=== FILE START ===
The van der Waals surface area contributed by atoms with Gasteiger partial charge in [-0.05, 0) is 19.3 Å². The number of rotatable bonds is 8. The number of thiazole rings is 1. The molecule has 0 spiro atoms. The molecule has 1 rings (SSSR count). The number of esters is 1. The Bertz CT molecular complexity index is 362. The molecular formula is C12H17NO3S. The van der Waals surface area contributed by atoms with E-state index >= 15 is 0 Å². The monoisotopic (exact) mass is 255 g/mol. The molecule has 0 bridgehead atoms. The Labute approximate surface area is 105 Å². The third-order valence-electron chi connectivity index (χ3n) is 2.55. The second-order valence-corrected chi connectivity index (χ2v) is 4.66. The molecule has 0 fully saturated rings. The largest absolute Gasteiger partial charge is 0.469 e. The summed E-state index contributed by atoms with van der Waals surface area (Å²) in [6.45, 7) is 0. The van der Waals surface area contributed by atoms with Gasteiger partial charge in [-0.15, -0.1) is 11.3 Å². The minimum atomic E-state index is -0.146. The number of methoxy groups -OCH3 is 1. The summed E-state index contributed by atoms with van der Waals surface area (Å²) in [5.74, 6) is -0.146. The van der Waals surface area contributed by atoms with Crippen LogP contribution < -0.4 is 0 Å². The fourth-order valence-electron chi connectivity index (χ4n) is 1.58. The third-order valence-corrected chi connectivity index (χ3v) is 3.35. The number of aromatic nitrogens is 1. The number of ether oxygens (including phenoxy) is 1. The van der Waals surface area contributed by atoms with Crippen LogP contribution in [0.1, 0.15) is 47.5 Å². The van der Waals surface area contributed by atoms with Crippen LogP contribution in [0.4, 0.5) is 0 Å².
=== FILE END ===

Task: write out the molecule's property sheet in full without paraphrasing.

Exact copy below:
The van der Waals surface area contributed by atoms with Gasteiger partial charge in [-0.05, 0) is 19.3 Å². The number of rotatable bonds is 8. The number of thiazole rings is 1. The molecule has 0 spiro atoms. The molecule has 1 rings (SSSR count). The number of esters is 1. The Bertz CT molecular complexity index is 362. The molecular formula is C12H17NO3S. The van der Waals surface area contributed by atoms with E-state index >= 15 is 0 Å². The monoisotopic (exact) mass is 255 g/mol. The molecule has 0 bridgehead atoms. The Labute approximate surface area is 105 Å². The third-order valence-electron chi connectivity index (χ3n) is 2.55. The second-order valence-corrected chi connectivity index (χ2v) is 4.66. The molecule has 0 fully saturated rings. The largest absolute Gasteiger partial charge is 0.469 e. The summed E-state index contributed by atoms with van der Waals surface area (Å²) in [6.45, 7) is 0. The van der Waals surface area contributed by atoms with Gasteiger partial charge in [-0.15, -0.1) is 11.3 Å². The minimum atomic E-state index is -0.146. The number of methoxy groups -OCH3 is 1. The summed E-state index contributed by atoms with van der Waals surface area (Å²) in [5.74, 6) is -0.146. The van der Waals surface area contributed by atoms with Crippen LogP contribution < -0.4 is 0 Å². The fourth-order valence-electron chi connectivity index (χ4n) is 1.58. The third-order valence-corrected chi connectivity index (χ3v) is 3.35. The number of aromatic nitrogens is 1. The number of ether oxygens (including phenoxy) is 1. The van der Waals surface area contributed by atoms with Crippen LogP contribution in [0.1, 0.15) is 47.5 Å². The van der Waals surface area contributed by atoms with Crippen LogP contribution in [0.4, 0.5) is 0 Å².